Needing a well deserved break from the holiday hustle and bustle of downtown Chicago, I was thrilled to attend the oasis that was the Hubbard Street Dance Chicago Winter Series. Presenting four bold and indelible new pieces, all crafted by a talented quartet of ascending and proven choreographers of the female persuasion. The individual dances ranged from frantic to sublime, passionate to bleak, powerful yet entrancing. Offered over a single weekend, the second week of December, this fusion of movement was a necessary jolt to this holiday weary viewer. The four women’s work, celebrated through movement, included Chinese-American choreographer Yin Yue, Princess Grace Award–winning artist Robyn Mineko Williams, and Hubbard Street Dancers Penny Saunders and Crystal Pite. Each bestowed their own unique world view, nurtured and cultivated through a dizzying array of whirling & twirling entertainers with respect to the art form.
The first piece, A Glimpse Inside a Shared Story by Yin Yue, featured a cast of five dancers, Natalie Leibert, Adrienne Lipson, Katlin Michael Bourgeois, Zachary Enquist and Elliot Hammans, who represented everything “F.” Fast, furious, fierce, ferocious with laser point focus. The precision of the crisp arm movements, and the tight syncopation, was visually dazzling. The athletic choreography exploded across the stage with dancers featured in costumes designed by Rebecca M. Shouse and lighting by Julie E. Ballard. Set to music by Gas, Machinefabriek, The Advent and Jason Fernandes, the primary themes of Yin Yue’s choreographic work are “emotional experience, conflicts, and relationships in all their complexity” and that was impeccably reflected on the stage. The performers transitioned from individual solos to intricate group numbers effectively and effortlessly. This was a powerful, bold and brazen launch to the night.
If the first number was about fury and intensity, the second piece, a Harris Theater debut by Robyn Mineko Williams, Waxing Moon, was far more intimate and sensual. A compelling trio of dancers, Andrew Murdock, Jacqueline Burnett and Jason Hortin exemplified strength, balance, grace and authority. The mesmerizing piece began with a single figure, resting solitary on a folding chair, shrouded in a 10 foot box of light (lighting designer Burke Brown). This piece spoke to the command of the body and I was completely transfixed. With music by Robert F. Haynes and Tony Lazzara and costume design from Hogan McLaughlin, Williams fourth creation for Hubbard Street was nothing short of captivating.
Out of Keeping, by Penny Saunders, was a world premiere for the Winter Series, and featured the largest number of dancers assembled for the evening. Kellie Epperheimer, Jesse Bechard, Jessica Tong, Michael Gross, Emilie Leriche, Jason Hortin, Alice Klock, Andrew Murdock, Alicia Delgadillo and Kevin J. Shannon all adorned in jewel tone costumes created by Branimira Ivanova. This ambitious piece consumed the widest use of the staging and performance space. Unique to this, the décor by lighting and visual designer Michael Mazzola, added an extra dimension. The dancers’ shadows projected on the large screen behind them brought grandeur and bravado to the ending segment’s visuals. Saunders commented of her work, “the fact that every place is always changing and moving forward, whether or not you are there. This new piece is, in part, my way of forging a dance within that truth.” The score featured a wide-ranging collection of music including recordings by Icelandic artist Ólafur Arnalds, Domenico Scarlatti, Volker Bertelmann, Hilary Hahn, and Danny Norbury.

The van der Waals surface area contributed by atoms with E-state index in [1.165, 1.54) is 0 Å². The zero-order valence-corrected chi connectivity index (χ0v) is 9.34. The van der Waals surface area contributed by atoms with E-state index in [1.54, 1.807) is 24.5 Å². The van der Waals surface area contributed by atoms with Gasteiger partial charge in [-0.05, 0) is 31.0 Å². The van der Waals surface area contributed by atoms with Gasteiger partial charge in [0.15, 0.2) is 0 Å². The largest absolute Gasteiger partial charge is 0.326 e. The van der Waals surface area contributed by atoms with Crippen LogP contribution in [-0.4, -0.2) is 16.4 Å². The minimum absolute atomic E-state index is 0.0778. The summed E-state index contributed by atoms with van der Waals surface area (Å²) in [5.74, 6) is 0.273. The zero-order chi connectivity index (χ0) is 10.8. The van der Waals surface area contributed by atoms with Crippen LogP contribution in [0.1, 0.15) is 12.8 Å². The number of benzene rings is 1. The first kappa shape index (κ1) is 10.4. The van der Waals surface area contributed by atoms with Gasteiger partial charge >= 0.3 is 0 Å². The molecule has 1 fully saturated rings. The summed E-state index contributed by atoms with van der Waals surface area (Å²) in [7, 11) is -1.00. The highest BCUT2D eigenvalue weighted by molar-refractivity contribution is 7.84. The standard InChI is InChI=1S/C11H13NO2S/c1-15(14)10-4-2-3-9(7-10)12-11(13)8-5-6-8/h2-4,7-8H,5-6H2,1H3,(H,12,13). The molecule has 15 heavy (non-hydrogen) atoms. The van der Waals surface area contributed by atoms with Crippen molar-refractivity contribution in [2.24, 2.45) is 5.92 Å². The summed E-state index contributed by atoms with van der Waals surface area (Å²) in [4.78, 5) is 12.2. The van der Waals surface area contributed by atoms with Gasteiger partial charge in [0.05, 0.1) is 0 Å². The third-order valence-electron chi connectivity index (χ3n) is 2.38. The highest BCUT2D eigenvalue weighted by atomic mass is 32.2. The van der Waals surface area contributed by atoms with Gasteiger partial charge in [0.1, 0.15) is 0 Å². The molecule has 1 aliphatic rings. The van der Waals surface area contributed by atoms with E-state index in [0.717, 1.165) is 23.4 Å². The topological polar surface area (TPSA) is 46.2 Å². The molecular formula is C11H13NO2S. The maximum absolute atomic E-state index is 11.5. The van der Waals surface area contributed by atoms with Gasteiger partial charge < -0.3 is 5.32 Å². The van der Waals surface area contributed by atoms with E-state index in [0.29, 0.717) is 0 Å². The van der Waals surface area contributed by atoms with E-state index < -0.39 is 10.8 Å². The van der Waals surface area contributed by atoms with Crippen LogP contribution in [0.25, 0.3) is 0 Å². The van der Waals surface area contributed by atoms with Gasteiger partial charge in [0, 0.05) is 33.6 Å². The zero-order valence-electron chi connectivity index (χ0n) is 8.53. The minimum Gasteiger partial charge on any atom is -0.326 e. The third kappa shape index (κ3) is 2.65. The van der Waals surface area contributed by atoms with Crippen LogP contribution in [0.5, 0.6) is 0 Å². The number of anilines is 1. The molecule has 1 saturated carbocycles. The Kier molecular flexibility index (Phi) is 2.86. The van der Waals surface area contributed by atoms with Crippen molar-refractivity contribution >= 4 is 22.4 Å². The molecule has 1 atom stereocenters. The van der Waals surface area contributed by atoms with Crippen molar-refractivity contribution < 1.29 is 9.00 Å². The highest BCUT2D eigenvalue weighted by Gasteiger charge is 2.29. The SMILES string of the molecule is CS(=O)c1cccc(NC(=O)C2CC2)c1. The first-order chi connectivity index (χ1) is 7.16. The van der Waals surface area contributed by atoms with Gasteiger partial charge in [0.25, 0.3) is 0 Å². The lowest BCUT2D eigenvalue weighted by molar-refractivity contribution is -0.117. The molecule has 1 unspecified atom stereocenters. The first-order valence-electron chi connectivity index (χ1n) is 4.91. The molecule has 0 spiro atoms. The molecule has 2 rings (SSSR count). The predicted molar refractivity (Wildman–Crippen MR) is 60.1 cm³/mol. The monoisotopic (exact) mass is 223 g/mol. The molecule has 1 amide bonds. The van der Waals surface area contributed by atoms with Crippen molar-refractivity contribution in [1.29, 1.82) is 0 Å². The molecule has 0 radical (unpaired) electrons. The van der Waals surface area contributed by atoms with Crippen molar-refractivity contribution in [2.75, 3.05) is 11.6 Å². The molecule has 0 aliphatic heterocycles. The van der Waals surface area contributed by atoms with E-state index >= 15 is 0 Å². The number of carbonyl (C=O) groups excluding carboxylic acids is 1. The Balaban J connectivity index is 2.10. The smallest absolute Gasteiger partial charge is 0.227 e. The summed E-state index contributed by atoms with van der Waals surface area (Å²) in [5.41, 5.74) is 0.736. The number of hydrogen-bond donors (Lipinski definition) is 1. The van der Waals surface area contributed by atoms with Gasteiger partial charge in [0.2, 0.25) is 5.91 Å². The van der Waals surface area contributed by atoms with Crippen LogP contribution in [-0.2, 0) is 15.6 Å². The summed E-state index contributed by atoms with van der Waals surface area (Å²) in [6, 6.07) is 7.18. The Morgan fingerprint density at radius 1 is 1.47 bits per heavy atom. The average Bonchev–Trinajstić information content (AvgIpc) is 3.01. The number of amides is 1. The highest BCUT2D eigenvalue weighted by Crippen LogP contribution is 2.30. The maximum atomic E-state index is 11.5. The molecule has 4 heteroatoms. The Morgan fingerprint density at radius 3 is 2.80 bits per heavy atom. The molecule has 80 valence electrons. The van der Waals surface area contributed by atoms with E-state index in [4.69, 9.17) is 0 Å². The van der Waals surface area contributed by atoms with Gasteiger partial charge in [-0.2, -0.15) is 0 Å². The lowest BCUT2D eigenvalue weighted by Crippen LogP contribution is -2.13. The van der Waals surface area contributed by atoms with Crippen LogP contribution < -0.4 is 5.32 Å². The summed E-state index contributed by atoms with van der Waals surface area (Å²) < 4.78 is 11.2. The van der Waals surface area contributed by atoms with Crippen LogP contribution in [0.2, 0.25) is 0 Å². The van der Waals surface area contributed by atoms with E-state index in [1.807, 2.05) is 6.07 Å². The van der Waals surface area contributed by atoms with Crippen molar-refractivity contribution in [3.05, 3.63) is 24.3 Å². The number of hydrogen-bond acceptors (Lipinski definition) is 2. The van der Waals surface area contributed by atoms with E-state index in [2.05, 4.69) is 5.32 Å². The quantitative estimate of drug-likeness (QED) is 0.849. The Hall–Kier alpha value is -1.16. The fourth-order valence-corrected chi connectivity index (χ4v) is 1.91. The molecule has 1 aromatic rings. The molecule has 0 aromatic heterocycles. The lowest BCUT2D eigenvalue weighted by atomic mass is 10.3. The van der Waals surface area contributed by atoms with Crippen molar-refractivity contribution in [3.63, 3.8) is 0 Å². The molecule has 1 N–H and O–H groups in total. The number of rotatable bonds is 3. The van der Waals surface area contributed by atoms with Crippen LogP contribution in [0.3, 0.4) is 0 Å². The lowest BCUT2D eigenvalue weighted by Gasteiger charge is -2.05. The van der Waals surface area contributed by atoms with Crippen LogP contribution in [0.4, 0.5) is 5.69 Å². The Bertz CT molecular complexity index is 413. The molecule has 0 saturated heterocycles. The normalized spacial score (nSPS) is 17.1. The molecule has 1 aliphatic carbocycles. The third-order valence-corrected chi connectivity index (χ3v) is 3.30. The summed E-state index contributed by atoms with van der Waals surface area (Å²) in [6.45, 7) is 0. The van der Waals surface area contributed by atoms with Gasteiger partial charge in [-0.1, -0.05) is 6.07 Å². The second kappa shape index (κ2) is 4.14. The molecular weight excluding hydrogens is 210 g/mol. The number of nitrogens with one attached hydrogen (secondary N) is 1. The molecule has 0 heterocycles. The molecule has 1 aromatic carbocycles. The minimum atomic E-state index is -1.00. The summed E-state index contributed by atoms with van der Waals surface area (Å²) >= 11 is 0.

The final piece, Solo Echo by Crystal Pite, drew inspiration from poet Mark Strand’s Lines for Winter. “Solo Echo presents a man reckoning with himself at the end of his life,” described Pite. “The character is echoed — copied, reiterated, by seven different dancers, Jesse Bechard, Jacqueline Burnett, Kellie Epperheimer, Michael Gross, Emilie Leriche, Florian Lochner and Andrew Murdock. He is portrayed through both male and female bodies, and through various physiques and strengths. Each performer is a distinct and nuanced version of the character, and the connections between them evoke a man coming to terms with himself.” Set against a stark and ominous back drop of falling snow, music by Johannes Brahms, and sumptuous lighting by Tom Visser, the dancers, cloaked in monochromatic costumes designed by Joke Visser and Crystal Pite, intertwined with magnificent grace. The most theatrical of the four pieces, this also read as the most desolate and isolated. As though a complete lifetime passed in just twenty minutes. The fluid movements of the choreography deliberate and astounding. Simultaneously heartbreaking and life affirming.
Hubbard Street Dance Chicago Winter Series celebrates four innovative artists and presents their evocative works in one compelling arrangement. Exploring a range of themes from the intimacy of passion to the liberation of self acceptance. Merging electrifying and cutting edge choreography, both classical and contemporary dance techniques, wholly wrapped in dynamic staging, this sanctuary for the senses will delight any fan of dance. See it while you can.
Hubbard Street Dance Chicago Winter Series runs December 10-13 at the Harris Theater for Music and Dance